If only it could talk. The landmark totem pole at Tacoma’s Fireman’s Park would spin a yarn or two of what it has seen in the 115 years it has stood over the City of Destiny.

The Tacoma Totem Pole started its watch over Tacoma in 1903. It was unveiled to the public the day before President Theodore Roosevelt paid a visit to the city. At the time, it stood near the corner of South 10th and A streets, right outside what was then the grand Tacoma Hotel and served as a statement of Tacoma’s status as the economic engine of the region. The city was in a heated battle for that title with its neighbor to the north at the time, after all, so it seemed fitting that it was the tallest totem in the world at 105 feet tall.

Tacoma Hotel
The totem first stood in front of the Tacoma Hotel, as a statement of prosperity and commerce. Photo courtesy: Tacoma Public Library

It became an instant hit with tourists to the city, and was commonly featured in postcards and photographs that promoted Tacoma to the people flooding into the area from the East Coast. It even became the central image of the nationally released movie, “Eyes of the Totem,” by Tacoma-based H.C. Weaver in 1927. But that slash on the silver screen would only be followed by years of the totem quietly watching Tacoma’s landscape change as buildings sprung up and then were torn down to then be replaced by something new.

The cedar totem would periodically need repairs and touchups as the decades passed, each time prompting calls for donations and volunteers to do the work. The luxurious Tacoma Hotel burned down, leaving the totem to stand sentinel and neglected over a vacant lot for years. It was then moved a block away in 1954, only to then move again to the new Fireman’s Park in 1974 to allow for the construction of Interstate 705. It still stands there to this day, and now stands at 82 feet. It apparently shrank during the various repairs and moves.

The totem, at the age of 72, was then designated a historic landmark and again served as one of the most photographed icons of the city, alongside Old City Hall and the Murray Morgan Bridge.

Tacoma totem
A support pole was added in 2013 to keep the totem standing for the time being. Photo credit: Steve Dunkelberger

Flash forward 30 years.

City engineers inspected the totem in 2013 and learned it was again in need of repair. The decades of being open to the weather had taken their toll on the guardian of Tacoma. This time, the totem had rotted so badly that it could potentially fall over. Options at the time included finding an indoor venue to display the totem, remove it or shore it up with a support pole. The city opted for the latter option and spent about $70,000 to install the support beam.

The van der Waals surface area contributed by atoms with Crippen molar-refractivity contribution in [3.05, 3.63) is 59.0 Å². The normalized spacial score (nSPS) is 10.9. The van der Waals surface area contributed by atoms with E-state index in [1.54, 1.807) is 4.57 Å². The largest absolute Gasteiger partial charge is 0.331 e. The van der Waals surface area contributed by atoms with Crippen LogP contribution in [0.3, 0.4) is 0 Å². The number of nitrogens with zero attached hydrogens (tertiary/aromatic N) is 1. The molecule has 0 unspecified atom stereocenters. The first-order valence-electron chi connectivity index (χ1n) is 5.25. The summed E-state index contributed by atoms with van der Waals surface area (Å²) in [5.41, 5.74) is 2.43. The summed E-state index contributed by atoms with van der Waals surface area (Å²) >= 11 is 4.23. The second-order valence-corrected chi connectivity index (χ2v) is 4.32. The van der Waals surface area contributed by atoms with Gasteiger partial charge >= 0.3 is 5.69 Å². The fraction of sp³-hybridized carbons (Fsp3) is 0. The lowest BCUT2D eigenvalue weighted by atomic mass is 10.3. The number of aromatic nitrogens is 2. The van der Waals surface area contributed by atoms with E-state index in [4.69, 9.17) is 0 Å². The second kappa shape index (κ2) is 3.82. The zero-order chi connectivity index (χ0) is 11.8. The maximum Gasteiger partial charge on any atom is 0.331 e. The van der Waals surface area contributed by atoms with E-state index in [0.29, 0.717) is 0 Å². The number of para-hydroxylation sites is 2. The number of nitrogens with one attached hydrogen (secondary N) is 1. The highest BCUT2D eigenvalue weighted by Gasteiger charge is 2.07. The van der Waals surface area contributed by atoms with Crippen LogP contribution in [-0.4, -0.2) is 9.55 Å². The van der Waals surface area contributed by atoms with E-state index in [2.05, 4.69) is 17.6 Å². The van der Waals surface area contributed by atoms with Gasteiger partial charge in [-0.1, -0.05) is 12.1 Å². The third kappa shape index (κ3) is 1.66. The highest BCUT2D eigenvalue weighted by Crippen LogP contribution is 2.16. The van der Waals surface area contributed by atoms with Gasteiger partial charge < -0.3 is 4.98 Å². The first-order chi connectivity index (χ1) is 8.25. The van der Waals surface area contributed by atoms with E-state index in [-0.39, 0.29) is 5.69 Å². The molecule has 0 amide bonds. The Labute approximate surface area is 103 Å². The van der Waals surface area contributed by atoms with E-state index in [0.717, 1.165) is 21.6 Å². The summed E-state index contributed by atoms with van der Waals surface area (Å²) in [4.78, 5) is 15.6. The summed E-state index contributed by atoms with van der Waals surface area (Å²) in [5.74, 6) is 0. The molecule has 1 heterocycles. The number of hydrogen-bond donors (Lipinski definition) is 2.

“We have stabilized the pole and keep an eye on it to be sure nothing detrimental occurs to it,” Tacoma’s Arts Administrator Amy McBride said. “The totem isn’t something we would repaint. It isn’t the intention of totems to keep them shiny. In fact, traditionally, they are expected to rot away.”

Native American tribes that carve totems consider the journey from display and decay as part of their natural life cycle, so shoring the totem up and allowing it to rot honors that tradition… that is if the totem was actually carved by tribal members.

“We actually question its authenticity,” said Tacoma’s Historical Preservation Officer Reuben McKnight.

Tacoma Totem getting painted
Volunteer crews would periodically repaint the totem, often changing the colors, and therefore the meaning. Photo courtesy: Tacoma Public Library

The style, themes and colors don’t match the traditional themes of the Tlingit or Haida people who are credited for carving it. A longstanding theory is that the cedar tree used for the totem was harvested from Vashon Island’s Quartermaster Harbor and carved on-site by white carvers, only to be repackaged as being from “Alaskan Indians.”

The totem’s historical designation application only mentions that “it was carved by two British Columbian Indians whose identity was kept secret for in making the pole for white civilization, they violated the traditions of the tribe.”

Totems, after all, provided tribes with charts of their family lines, with each new tribal tie represented by that tribe’s representative spirit animal.

Whatever the true history of the Tacoma Totem may be, it is forever a part of Tacoma’s history, lore and landscape.

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